It is 10 years since the Scottish Government made dementia a national priority.
A lot has changed in this time, with a number of significant developments in policy, practice and legislation which have driven improvements in the care and support for people with dementia, their families and carers. In that time, we have seen:
- The Charter of Rights for People with Dementia (2009) become the basis on which dementia policy and practice in Scotland is based.
- Three dementia strategies (2010-13, 2013-16 and 2017-20) which have provided a strategic driver to change the way in which people with dementia are supported.
- Standards of Care for People with Dementia (2011) have helped people with dementia to understand their rights and what they can expect from health and social care services.
- The Promoting Excellence Framework (2011) which has helped upskilled health and social care staff supporting people with dementia.
- The Post-Diagnostic Support Guarantee (2013) which entitles every person with a diagnosis of dementia after 2013 to receive at least one year of Post-Diagnostic Support from a named Link Worker.
Last month, the Scottish Government published Scotland’s third National Dementia Strategy 2017-2020, demonstrating its continued commitment to improving the lives of people with dementia, their families and carers.
So are we there yet? Not quite.
The gap between the policy drivers at the national level and the real life experiences of too many people living with dementia in our communities across Scotland remains too wide. Too many barriers remain, obstructing the delivery of high quality, person-centred care and support, coordinated and delivered in an integrated way across health and social care.
The strategy itself is undoubtedly a progressive and ambitious document which builds upon and strengthens existing guarantees including:
- A commitment to go beyond the initial guaranteed minimum of one year’s post diagnostic support, offering individuals diagnosed early in the illness with a named Link Worker who will continue to use Alzheimer Scotland’s 5 Pillars Model beyond the initial 12 months if necessary, until formal health or social care supports are needed. This step enhances a progressive dementia policy which is already world-leading.
- A commitment to ensure that individuals diagnosed later and whose needs are more appropriately delivered using the Alzheimer’s Scotland 8 Pillars Model receive their post diagnostic support from a named Dementia Practice Coordinator from that point and through the advanced illness.
- Testing how best to provide earlier support to people within a primary care environment and working to ensure that communities throughout Scotland are as dementia friendly as possible. Both are critical elements in the transformation of our system and society.
- These proposals, together with the commitment to test the Advanced Dementia Practice Model and the focus on end of life care mean this strategy takes us closer to delivering the best possible support for people living with dementia from the point of diagnosis to the end of life.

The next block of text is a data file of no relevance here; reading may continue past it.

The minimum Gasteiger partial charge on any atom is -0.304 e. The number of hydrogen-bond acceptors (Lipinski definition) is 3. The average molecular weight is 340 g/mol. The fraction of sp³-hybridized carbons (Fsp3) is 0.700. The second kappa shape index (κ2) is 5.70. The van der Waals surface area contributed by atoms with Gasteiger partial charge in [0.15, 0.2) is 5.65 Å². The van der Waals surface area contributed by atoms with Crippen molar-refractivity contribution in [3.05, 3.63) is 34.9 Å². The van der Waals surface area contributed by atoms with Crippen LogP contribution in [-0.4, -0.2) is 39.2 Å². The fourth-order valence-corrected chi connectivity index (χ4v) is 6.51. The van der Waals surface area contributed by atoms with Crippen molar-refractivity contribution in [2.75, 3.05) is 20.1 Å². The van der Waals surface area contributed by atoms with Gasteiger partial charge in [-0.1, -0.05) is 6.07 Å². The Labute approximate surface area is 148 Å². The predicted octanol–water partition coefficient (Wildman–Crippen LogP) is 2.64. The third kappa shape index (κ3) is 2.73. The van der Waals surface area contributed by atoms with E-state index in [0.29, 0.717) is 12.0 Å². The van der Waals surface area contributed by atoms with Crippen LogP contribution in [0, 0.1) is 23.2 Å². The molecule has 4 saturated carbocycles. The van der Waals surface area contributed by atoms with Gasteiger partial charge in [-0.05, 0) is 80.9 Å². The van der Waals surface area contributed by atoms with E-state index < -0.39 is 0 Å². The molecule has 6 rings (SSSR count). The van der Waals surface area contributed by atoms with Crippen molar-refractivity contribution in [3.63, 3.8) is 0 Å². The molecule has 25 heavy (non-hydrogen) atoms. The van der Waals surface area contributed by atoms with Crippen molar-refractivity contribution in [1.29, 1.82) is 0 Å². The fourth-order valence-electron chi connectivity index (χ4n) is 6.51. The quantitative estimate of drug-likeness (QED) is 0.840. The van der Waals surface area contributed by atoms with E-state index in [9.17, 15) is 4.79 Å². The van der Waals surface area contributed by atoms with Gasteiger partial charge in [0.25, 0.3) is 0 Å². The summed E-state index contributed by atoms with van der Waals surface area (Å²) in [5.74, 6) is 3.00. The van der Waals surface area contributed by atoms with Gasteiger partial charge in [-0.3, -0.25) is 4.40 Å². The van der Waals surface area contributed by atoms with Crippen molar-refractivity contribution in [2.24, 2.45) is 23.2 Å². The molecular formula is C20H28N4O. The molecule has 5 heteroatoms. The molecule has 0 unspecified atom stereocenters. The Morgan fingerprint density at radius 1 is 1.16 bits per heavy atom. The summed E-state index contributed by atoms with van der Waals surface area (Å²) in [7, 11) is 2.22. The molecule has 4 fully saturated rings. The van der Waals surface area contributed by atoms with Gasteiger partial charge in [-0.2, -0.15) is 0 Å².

- The ongoing commitment to the Promoting Excellence Framework and a commitment to the new Allied Health Professionals framework Connecting People, Connecting Support which will add depth to Scotland’s practice base.
However, if the aspirations of this strategy are to become reality for the people with dementia, their families and carers, it will require significant local investment in community-based, social supports. The potential return for the system includes delaying admission to residential and formal care services, avoiding unnecessary admission to hospitals and preventing crisis-driven service responses, building capacity across our communities.
People with dementia and their carers tell us time and again how important having a high-quality Post-Diagnostic Support from a named Link Worker is to them. Yet in many areas this support is not delivered timeously and provision, along with other forms of social support, remains under threat. Additionally, there is sometimes a perception at local levels that the priorities set out in national strategies are top-down, nationally-set ideas; however they are a response to what people living in these communities have identified as what matters most to them.
Alzheimer Scotland will continue to work with national and local partners to deliver on the strategy and make sure that the collective voice of people with dementia, their families, carers and our members are as strong and as engaged as possible throughout Scotland.
There has undoubtedly been significant progress made in Scotland in the past 10 years and we should celebrate and build on this work. However, in 10 years’ time we cannot afford to again be asking ourselves, ‘are we there yet’?
If you would like more information about the new National Dementia Strategy 2017-2020, please contact: firstname.lastname@example.org
Owen Miller, Policy Officer, Alzheimer Scotland
Alzheimer Scotland is Scotland’s leading dementia organisation, providing care, activities, support, information and advice to people with dementia, their carers and their families. The charity aims to improve public policies relating to dementia and be a voice for the 90,000 people in Scotland currently living with dementia. For further information on Alzheimer Scotland visit www.alzscot.org.